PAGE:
The mark of a great prequel or sequel is that it justifies its own existence while enriching the stories that came before it. Before the Storm does this, while also bearing the quality of its predecessor. Dontnod had little to do with this new entry in its cherished series, but you'd be hard pressed to tell.
7) Persona 5
Persona 5 was seven years in the making when it launched in its native Japan in 2016, with an additional, excruciating seven month wait for fans of Atlus's hit series elsewhere around the world.
It was worth every second. Persona 5 doesn't just rank among Japan's many game of the year contenders in 2017, it's a blistering RPG masterpiece that cements itself among the all-time greats. Tagging along with the Phantom Thieves of Hearts on their psychedelic capers triggers a contact high of dazzling sights and sounds, with enough thematic depth to match its relentless swagger.
It's a game that'll try to steal your own heart, and you'll willingly oblige.
6) Horizon: Zero Dawn
Prior to its release, I was more interested how Horizon: Zero Dawn would play than the story it would endeavour to tell. I wasn't fussed about how Guerrilla Games would explain this world of robot dinosaurs, I just wanted to explore it and best the mechanical beasts.
There's a beautiful open world in Horizon, a vibrant arena for intense battles with the dangerous wildlife, but the game ended up flipping my expectations regarding its story. Not only does writer John Gonzalez provide satisfying answers to the many questions protagonist Aloy has, the answers are fascinating too.
Zero Dawn is an incredible feat of world-building that cements Horizon as a franchise with a promising future. Given also that it's only Guerrilla's first crack at such a game, I can't wait to see where they take Aloy next.
5) Hellblade: Senua's Sacrifice
Hellblade opens with a lengthy credits sequence that begins not with the game's director or its design leads, but with the two people that advised British developer Ninja Theory on historical accuracy and issues of mental health.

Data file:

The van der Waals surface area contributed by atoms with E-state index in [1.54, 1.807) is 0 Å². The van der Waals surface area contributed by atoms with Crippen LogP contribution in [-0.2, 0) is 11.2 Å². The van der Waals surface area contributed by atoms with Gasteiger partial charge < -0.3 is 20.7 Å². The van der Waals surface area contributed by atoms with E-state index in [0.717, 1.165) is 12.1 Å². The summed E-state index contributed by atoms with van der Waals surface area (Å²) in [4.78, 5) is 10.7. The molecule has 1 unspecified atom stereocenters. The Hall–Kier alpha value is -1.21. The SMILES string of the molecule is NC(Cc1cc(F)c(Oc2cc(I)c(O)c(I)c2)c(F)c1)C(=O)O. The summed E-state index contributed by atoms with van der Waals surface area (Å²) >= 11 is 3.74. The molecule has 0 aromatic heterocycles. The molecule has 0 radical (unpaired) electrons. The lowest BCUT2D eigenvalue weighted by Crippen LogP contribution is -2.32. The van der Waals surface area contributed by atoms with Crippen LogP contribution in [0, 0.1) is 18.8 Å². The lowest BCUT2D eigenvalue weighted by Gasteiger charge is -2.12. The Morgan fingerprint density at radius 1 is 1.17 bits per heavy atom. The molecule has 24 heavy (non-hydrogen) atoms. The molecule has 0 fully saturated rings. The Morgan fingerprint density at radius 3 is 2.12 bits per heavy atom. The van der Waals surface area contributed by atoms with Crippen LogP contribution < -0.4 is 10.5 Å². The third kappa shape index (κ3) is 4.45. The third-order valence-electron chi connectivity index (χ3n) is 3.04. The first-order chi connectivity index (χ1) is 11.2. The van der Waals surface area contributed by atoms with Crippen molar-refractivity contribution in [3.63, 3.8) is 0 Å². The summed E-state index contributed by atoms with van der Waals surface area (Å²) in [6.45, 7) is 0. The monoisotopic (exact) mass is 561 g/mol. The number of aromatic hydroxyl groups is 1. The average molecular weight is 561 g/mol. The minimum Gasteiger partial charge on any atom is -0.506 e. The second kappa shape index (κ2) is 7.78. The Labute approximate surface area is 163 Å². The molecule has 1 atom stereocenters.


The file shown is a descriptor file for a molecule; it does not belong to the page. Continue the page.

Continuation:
Both are fundamental to what Hellblade is, so initially these credits feel like a large signal of intent, telling players what the game is about rather than showing them. Those concerns don't take long to evaporate however, as Senua's journey unfolds.
Hellblade is light on mechanics, but rich in just about every other regard. Its story of bereavement and psychosis is an obvious but effective metaphor for conquering one's demons, brought to life with spectacular visuals, great writing and a wonderful performance from actor Melina Juergens.
4) Destiny 2
It feels as though I'm the only person writing anything positive about Destiny 2. It's true that Bungie has its work cut out improving the endgame of its expansive shared-world shooter, but discussion around the game often feels like it's about the next 20 hours and the 20 after that, rather than the significant time already spent playing it.
Destiny 2 got its hooks into me in a way the first game never did thanks initially to its much more engaging story, then, later, everything Bungie is regarded for: sound design, artistic direction and exemplary shooter mechanics.
The reason the game ranks so high on this list though is simply that it's with this sequel that I enjoyed the full Destiny experience that had so far alluded me.
It's a great shooter on its own, but with friends it stands apart. This is a social game - perhaps not one that begs to be played daily, but one that's easy to pick up and play in bursts as when you feel, with friends that enrich the experience no end.
3) Super Mario Odyssey
At the end of your first run through New Donk City, Mayor Pauline invites Mario to a city-wide festival celebrating the history of this great metropolis. As it transpires, it's also the history of our plump protagonist, and what unfolds is a joy only matched in 2017 by moments yet to come in Nintendo's instant classic.